A PR for applying ameba linter rules in the shards repo sparked a discussion about the semantics of
!empty? for collections.
The original discussion is in this comment thread:
I think this topic warrants its own discussion in the broader community.
The discussion was sparked by the ameba rule
Performance/AnyInsteadOfEmpty which claims that calls to
any? should be replaced by negating the result of
true if at least one of the collection’s members is truthy whereas
false if there is at least on member in the collection, regardless of whether it’s truthy.
The vast majority of use cases cares about the plain existence of any item in the collection and doesn’t care about truthiness. In fact, truthiness doesn’t matter at all when the item type cannot be falsey. That’s the case when it does not include
Pointer - those are the only types that can have falsey values - and means that
!empty? are exactly equivalent.
(Note: I think the categorization of that rule is wrong. It’s primarily about semantics, performance is only an additional aspect and actually irrelevant because there’s no performance difference when the item type cannot be falsey - and if it can, there’s a difference in semantics and performance doesn’t matter.)
(Note 2: We’re only talking about the
#any? overload that doesn’t take any arguments or blocks. The other variants have specific semantics that are unrelated to this discussion.)
I care a lot about code readability.
!empty? is a double negation. Resolving that to a positive predicate reduces cognitive load. When called with a receiver, the additional visual distance between the method name and the prefixed negation operator further increases cognitive load.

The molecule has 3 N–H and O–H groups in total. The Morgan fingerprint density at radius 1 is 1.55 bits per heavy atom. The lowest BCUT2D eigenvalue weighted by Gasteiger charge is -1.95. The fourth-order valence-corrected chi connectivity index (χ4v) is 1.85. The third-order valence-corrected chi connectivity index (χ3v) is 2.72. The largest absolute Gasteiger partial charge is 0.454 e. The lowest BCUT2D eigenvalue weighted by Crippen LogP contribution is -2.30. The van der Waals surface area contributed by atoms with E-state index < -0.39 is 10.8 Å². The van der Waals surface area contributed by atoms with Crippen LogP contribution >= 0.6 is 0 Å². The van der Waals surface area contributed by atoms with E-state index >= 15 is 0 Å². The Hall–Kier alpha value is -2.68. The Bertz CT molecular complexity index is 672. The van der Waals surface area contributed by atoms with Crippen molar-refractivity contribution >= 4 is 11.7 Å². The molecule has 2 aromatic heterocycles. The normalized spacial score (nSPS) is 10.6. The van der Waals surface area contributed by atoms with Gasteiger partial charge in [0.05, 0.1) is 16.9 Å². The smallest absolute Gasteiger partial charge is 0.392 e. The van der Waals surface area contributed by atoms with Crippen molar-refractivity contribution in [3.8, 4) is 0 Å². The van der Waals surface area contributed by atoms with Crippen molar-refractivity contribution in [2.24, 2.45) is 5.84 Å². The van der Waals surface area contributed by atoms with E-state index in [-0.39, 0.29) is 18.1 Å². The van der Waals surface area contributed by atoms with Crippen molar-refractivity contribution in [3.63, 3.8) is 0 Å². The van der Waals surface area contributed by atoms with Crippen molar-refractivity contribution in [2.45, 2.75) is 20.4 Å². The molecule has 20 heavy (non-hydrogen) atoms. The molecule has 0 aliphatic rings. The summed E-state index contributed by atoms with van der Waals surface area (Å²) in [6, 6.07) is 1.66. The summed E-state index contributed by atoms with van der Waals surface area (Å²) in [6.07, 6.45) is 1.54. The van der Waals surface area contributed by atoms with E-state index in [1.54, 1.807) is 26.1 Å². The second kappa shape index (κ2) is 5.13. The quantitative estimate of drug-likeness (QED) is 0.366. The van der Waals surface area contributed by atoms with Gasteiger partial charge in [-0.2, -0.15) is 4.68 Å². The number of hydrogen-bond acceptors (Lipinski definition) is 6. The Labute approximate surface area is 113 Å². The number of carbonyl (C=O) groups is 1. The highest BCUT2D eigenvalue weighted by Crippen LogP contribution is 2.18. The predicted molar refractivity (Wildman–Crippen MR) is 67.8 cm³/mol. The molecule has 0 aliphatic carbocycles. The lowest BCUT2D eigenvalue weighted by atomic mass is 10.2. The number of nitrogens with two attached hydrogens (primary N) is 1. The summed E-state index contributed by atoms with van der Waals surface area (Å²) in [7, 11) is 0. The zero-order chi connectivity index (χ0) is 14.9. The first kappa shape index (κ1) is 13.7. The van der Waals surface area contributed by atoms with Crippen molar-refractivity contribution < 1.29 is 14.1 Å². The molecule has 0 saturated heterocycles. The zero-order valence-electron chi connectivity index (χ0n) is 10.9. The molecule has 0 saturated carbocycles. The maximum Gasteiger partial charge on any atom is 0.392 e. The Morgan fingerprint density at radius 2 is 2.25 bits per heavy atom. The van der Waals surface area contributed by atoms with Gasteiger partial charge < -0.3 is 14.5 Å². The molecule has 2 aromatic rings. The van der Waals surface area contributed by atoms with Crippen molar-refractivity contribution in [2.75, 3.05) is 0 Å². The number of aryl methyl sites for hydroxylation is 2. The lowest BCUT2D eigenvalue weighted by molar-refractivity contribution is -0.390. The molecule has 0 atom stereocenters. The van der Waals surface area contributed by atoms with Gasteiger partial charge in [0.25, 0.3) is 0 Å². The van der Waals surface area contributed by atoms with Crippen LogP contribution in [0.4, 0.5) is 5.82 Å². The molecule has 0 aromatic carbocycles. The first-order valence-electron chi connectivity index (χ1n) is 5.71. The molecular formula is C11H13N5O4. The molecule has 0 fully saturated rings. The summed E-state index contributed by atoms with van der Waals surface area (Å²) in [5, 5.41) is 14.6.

The diff from that original discussion is a good showcase:
- spec.dependencies.any? || (Shards.with_development? && spec.development_dependencies.any?) + !spec.dependencies.empty? || (Shards.with_development? && !spec.development_dependencies.empty?)
I find the original expression much easier to comprehend than the suggested alternative.
The semantics in this case are identical: the type of
Array(Dependency), so it cannot have any falsey values.
So for this example, I see no good reason to change this code to a less readable version for no other gain.
This thoughtbot article was brought up to underline the preference of
I completely agree to the article’s sentiment for Ruby. But Crystal is different. Typed collections mean that in most cases
any? is already semantically exactly equivalent to
!empty?. And what’s important: the item type precisely attests that. So the type of the collection tells whether it could possibly contain any falsey item and determining that does not require to actually iterate the collection as it is in Ruby.
Collections including boolean values or pointers are relatively rare in the first place. The main application of falsey item values in a collection is
nil. That applies to both Crystal and Ruby (the latter doesn’t even have pointers) but in Crystal collections with nilable item types are much less common due to static typing: If a type is nilable, you have to explicitly handle that. Thus it’s common to get rid of
nil values as early as possible to prevent the compiler constantly bugging about it.
So we see far less
nil values appear in Crystal collections than in Ruby.
And remember, in Crystal when the item type cannot be falsey,
any? == !empty? applies.
Maybe it would help to clear things up if
any? had exactly the same meaning as
!empty?. That would require to go the extra mile for the alternative and less commonly used meaning of “has any element that’s not falsey” with an explicit
any?(&.itself) or a new method like
A possible compromise could also be to concede the name of
any? to retain the current semantics, but introduce another method that’s exactly equivalent
!empty?. I can’t think of a good concise name for that, though.
Doing the same in Ruby would probably be a good idea, it’s just that nobody bugs you about it. ↩︎